• November 2000
  • Vol. 1, No. 7

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States Streamline Foster and Adoptive Home Approval Process

Historically, people who wanted to foster parent and people who wanted to adopt followed different paths within the child welfare system. Now, in an increasing number of States, prospective foster and adoptive parents are considered fellow travelers along one path leading to the permanent placement of children.

The practice of recruiting and preparing families simultaneously as foster families and adoptive families has been evolving for at least two decades. Currently the practice is known in the child welfare field as "dual licensing" or "dual certification." In earlier incarnations, the strategy was variably known as "flexible family resources," "permanency planning foster parents," and "high-risk adoptive parents."

In part, the move toward dual licensing reflects an existing trend toward foster parent adoption. The latest national statistics available indicate that 64 percent of children adopted from the child welfare system are adopted by their foster parents.

The aim of dual licensing is to streamline procedures, avoid delays, and minimize moves by children in the system. In these respects, dual licensing also responds to new Federal laws aimed at expediting the permanent placement of children who enter the child welfare system.

Practitioners familiar with the practice generally agree that dual licensing is a strategy that can benefit children and families. They also generally agree that to reap those benefits, policy makers and child welfare professionals must plan carefully to overcome institutional barriers to implementation.

Then and Now

Before establishing a dual licensing system, practitioners, policy makers, and other stakeholders should understand why and how separate systems for licensing foster parents and approving adoptive parents evolved.

As recently as the early 1970s, most public agencies did not allow foster parents to adopt or strongly discouraged them from doing so through both written and unwritten rules. Underlying agencies' reluctance were the following concerns--not all of them articulated but understood within the field:

  • Agencies feared losing their valuable cadre of foster families
  • Agencies believed that foster families hoping to adopt would undermine agency attempts to attain the primary goal of family reunification
  • Agencies approved foster families based on their ability to provide temporary care, not a lifetime commitment
  • Decisions to place a child in a particular foster home frequently were based on available space and not because a foster family was determined to be the best possible match for a particular child
  • For complex reasons involving class, culture, social attitudes, and history, foster parents were considered "less qualified" than couples seeking to adopt--less capable of parenting, less concerned with the child's well-being, less solid citizens.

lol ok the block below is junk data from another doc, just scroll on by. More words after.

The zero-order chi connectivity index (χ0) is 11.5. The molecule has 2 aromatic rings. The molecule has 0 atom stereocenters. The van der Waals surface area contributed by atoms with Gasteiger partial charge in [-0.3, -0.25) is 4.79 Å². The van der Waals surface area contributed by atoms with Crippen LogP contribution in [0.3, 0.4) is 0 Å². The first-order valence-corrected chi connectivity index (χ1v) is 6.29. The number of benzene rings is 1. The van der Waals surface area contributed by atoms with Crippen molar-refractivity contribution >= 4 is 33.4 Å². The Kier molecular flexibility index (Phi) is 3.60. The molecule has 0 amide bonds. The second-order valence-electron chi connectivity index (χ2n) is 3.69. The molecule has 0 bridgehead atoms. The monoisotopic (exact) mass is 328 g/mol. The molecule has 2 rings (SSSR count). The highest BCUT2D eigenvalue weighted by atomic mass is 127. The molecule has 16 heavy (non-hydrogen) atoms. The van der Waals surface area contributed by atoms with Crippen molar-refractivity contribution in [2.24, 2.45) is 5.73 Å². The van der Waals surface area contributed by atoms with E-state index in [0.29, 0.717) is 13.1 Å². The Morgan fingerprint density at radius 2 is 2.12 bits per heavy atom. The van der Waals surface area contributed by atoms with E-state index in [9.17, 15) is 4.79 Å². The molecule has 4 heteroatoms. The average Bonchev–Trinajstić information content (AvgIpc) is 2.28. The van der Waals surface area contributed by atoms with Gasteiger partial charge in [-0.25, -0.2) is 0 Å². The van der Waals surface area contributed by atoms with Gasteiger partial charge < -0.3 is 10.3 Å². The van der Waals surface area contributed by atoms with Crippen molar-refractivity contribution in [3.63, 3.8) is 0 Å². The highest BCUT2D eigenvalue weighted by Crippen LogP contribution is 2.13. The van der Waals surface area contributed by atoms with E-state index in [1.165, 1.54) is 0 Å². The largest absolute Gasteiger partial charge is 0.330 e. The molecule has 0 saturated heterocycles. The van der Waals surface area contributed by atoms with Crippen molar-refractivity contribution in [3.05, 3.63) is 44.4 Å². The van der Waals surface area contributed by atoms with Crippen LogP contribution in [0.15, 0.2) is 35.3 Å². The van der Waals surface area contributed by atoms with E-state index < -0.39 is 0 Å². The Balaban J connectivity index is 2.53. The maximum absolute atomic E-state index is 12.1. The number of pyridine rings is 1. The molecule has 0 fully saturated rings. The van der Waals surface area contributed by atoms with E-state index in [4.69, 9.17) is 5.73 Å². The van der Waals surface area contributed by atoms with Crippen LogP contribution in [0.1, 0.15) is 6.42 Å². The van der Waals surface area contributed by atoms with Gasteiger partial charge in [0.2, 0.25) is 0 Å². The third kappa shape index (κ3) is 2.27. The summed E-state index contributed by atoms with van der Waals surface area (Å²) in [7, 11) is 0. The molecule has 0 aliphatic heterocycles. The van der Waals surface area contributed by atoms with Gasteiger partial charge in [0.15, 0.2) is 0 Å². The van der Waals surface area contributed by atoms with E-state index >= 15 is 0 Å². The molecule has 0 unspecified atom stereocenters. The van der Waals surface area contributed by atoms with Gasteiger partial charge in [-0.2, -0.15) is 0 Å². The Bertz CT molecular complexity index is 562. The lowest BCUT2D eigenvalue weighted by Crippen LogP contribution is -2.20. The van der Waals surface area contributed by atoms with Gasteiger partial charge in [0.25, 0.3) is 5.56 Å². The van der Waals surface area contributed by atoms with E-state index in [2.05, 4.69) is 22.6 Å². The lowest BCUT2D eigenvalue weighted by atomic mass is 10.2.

These and other issues, both practical and biased, became encoded in longstanding agency policies and procedures, which in turn shaped agencies' institutional cultures, organizational structures, and professional roles.

While the child welfare system was changing slowly, the population of children served was changing significantly. Beginning about 20 years ago, children who entered the child welfare system were more likely to be older, members of a minority, members of a sibling group, or have special physical, emotional, or mental health needs. Child welfare agencies increasingly found it difficult to recruit adoptive parents who could meet the needs of the children in their custody.

In addition, researchers were establishing the crucial role that attachment between a child and a stable caregiver plays in a child's long-term healthy development. The advantages of keeping a child with experienced foster parents in a familiar, safe environment became more apparent. But, the institutional structure was not in place to support foster parent adoptions. The process remained cumbersome, and outdated perceptions of "appropriate" adoptive families continued to impede change.

Change Takes Time

Kathy Ledesma of the Oregon State Office for Services to Children has observed the institutional culture gap firsthand. In Oregon, reports Ledesma, a widespread perception that adoption workers are the wheat and foster care certifiers the chaff has caused adoption workers to distrust information provided by their counterparts in foster care. Oregon also has tussled with issues of confidentiality and privacy during its 10-year effort to implement dual licensing.

But "the end is in sight," says Ledesma. Oregon will launch a common homestudy in November during a biannual conference targeted to foster home certifiers and adoption workers.

As Oregon's timeline illustrates, States making the shift have put time, thought, and resources into the change.